Meet Eric Zemmour – the Islamophobe riding high in France’s presidential race

Eric Zemmour. Editorial credit: Obatala-photography

Eric Zemmour, who is running in a strong third position ahead of next April’s French presidential election, has long been a household name in France because of his frequent attacks on Islam, Muslims and immigrants. 

poll released in October placed him in a second-round run-off against Emmanuel Macron to be France’s next president. The survey gave Zemmour a 17% to 18% vote share, ahead of Marine Le Pen’s 15% to 16%. However, his current vote share is 14% behind Macron and Le Pen.

Zemmour, 63, made his name as an outspoken journalist at Le Figaro and other newspapers, as well as a strident TV commentator famed for his provocations against Islam, immigrants and women.

In September 2011, in his book La France n’a pas dit son dernier mot, Zemmour said Seine-Saint-Denis – known for its large Muslim population – has become a “foreign enclave under the reign of Allah.”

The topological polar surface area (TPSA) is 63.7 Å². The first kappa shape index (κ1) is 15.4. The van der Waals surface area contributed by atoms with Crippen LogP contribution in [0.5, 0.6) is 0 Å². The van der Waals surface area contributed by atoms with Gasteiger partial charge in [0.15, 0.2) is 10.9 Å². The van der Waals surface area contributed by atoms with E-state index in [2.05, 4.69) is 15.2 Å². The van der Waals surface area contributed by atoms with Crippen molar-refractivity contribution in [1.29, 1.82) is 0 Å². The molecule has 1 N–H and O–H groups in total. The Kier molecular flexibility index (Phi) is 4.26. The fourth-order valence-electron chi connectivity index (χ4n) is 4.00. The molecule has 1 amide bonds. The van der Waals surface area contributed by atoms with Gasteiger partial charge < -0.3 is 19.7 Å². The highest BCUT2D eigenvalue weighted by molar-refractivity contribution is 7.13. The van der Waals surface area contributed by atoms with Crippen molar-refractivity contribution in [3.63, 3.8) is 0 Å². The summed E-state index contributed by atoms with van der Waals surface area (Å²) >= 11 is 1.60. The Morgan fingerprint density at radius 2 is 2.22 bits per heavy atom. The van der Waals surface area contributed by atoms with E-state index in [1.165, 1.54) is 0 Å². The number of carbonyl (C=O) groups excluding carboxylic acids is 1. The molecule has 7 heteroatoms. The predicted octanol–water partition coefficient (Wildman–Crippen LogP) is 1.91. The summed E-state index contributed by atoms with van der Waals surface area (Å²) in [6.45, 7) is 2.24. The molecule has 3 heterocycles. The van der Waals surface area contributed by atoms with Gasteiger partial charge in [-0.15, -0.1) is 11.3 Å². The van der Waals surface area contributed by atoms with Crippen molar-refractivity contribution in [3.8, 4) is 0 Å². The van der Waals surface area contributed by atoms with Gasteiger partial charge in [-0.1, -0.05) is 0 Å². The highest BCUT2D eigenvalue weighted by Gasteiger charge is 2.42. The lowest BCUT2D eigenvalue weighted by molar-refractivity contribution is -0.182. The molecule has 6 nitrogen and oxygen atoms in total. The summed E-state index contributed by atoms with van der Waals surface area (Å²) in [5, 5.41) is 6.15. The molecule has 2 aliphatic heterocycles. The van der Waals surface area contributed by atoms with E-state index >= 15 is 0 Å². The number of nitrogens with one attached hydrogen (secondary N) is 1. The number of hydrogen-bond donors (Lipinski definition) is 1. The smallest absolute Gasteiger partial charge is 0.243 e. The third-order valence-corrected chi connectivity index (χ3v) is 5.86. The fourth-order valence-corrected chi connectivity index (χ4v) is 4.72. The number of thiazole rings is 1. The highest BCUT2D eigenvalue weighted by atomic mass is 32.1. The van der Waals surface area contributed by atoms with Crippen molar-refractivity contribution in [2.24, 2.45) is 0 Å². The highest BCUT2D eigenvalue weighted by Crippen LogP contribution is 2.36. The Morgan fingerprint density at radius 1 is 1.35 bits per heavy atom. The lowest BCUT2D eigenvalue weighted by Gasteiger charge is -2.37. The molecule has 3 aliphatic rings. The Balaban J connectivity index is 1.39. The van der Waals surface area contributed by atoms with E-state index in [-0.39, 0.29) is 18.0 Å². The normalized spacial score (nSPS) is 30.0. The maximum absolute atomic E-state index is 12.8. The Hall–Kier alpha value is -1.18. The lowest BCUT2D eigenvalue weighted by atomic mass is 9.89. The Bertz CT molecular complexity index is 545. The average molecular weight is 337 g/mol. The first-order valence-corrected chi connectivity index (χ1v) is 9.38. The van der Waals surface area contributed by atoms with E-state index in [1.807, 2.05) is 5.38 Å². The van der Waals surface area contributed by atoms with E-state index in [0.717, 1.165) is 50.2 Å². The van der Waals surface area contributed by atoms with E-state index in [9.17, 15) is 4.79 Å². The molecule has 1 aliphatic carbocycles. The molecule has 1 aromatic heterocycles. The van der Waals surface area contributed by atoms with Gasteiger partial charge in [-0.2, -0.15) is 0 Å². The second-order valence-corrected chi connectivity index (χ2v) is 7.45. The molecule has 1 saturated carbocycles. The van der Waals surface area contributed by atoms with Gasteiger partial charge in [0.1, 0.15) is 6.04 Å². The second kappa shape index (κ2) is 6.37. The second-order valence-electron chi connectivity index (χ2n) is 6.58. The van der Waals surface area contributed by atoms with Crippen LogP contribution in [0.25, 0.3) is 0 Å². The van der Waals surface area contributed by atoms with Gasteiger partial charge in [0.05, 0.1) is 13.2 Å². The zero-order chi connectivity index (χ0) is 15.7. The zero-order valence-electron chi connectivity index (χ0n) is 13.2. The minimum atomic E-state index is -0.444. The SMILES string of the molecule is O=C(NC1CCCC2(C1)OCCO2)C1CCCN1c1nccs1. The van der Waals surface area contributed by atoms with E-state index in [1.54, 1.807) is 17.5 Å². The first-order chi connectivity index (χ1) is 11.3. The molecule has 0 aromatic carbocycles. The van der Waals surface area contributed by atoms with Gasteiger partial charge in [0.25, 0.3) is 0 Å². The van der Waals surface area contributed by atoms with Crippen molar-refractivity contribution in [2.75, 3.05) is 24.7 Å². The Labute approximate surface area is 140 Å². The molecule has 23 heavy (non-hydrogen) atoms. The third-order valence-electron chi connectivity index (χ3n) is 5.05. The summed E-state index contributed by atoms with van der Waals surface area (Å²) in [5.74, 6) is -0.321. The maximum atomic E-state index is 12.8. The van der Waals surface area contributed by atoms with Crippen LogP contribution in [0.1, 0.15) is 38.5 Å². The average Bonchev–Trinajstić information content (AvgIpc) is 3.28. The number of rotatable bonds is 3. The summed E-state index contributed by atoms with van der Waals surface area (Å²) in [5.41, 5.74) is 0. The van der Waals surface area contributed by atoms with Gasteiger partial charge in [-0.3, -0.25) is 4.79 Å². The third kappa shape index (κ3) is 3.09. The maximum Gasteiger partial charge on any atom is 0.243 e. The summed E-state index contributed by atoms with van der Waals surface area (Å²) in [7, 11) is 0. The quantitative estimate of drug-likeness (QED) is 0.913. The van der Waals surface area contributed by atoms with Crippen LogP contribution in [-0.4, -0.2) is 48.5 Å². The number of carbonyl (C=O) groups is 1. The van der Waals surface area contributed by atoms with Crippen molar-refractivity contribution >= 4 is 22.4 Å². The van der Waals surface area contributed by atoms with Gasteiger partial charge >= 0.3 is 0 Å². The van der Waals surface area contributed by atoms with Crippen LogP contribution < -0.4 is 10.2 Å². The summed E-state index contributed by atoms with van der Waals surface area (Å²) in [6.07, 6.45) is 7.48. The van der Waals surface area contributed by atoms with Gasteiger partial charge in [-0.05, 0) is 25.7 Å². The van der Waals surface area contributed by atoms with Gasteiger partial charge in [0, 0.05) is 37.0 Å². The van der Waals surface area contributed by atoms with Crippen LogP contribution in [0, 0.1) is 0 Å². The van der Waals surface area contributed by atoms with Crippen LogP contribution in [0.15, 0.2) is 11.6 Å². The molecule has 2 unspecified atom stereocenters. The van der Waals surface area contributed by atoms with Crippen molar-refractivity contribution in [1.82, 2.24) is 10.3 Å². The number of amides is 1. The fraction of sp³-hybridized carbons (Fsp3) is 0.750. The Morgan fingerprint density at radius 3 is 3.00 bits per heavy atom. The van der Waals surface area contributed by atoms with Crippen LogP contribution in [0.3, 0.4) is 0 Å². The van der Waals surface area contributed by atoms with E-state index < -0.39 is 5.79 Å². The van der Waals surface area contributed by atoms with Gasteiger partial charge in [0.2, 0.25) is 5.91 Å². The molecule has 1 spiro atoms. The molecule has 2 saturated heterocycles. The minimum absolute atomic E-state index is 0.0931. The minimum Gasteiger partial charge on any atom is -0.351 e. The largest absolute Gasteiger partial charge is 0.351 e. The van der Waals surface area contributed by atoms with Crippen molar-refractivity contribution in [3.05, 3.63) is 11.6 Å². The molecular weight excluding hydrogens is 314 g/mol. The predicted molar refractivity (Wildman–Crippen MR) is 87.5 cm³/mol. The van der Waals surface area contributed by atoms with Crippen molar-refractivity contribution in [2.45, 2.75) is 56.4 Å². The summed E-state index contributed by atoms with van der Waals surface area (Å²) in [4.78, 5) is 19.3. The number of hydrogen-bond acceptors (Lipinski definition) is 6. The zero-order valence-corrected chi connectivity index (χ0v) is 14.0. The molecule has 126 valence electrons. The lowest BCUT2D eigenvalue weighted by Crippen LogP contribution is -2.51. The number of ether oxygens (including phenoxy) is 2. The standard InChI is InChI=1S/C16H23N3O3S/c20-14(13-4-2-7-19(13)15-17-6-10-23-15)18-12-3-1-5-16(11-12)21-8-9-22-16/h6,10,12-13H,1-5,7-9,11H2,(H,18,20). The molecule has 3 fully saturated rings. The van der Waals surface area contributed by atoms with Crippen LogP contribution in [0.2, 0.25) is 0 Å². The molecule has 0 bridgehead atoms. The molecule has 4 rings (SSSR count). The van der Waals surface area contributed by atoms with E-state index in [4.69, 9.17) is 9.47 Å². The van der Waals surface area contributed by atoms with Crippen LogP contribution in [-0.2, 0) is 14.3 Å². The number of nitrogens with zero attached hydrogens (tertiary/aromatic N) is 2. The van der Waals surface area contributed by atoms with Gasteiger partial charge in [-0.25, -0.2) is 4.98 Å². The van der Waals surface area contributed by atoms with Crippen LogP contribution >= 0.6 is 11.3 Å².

In November 2015, four days after the 13 November 2015 Paris terrorist attacks, Zemmour stated on RTL: “Instead of bombing Raqqa, France should bomb Molenbeek from which the Friday 13 commandos came.”

Zemmour has been convicted once in France for provocation to racial discrimination in 2011, and once for hate against Muslims in 2018.

Born in a Paris suburb to a Jewish family from Algeria that came to France during the 1954-62 Algerian War, Zemmour is a graduate of Sciences Po University. He became a journalist after failing twice to join the prestigious Ecole Nationale d’Administration – the school of government that has trained most of the French presidents, including Emmanuel Macron.

Zemmour’s latest show on CNews – a right-wing television network – drew hundreds of thousands of viewers on a daily basis. In one show last year, he called unaccompanied migrant children “robbers,” “murderers” and “rapists.” The comments led him to court over charges of incitement to hatred.

The place of Islam in France is another of Zemmour’s main themes. In a recent interview, he said “Islam is a civilisation incompatible with the principles of France,” and called to “frenchise the practice of Islam” in the country.

Capturing the vote of the working class will be central to Zemmour’s ability to shape the outcome of the election, and this could actually harm the cause of the far-right by splitting the vote with Marine Le Pen.

If he does this he could possibly prevent Marine Le Pen from qualifying for the second round, thus ensuring a Macron second term.

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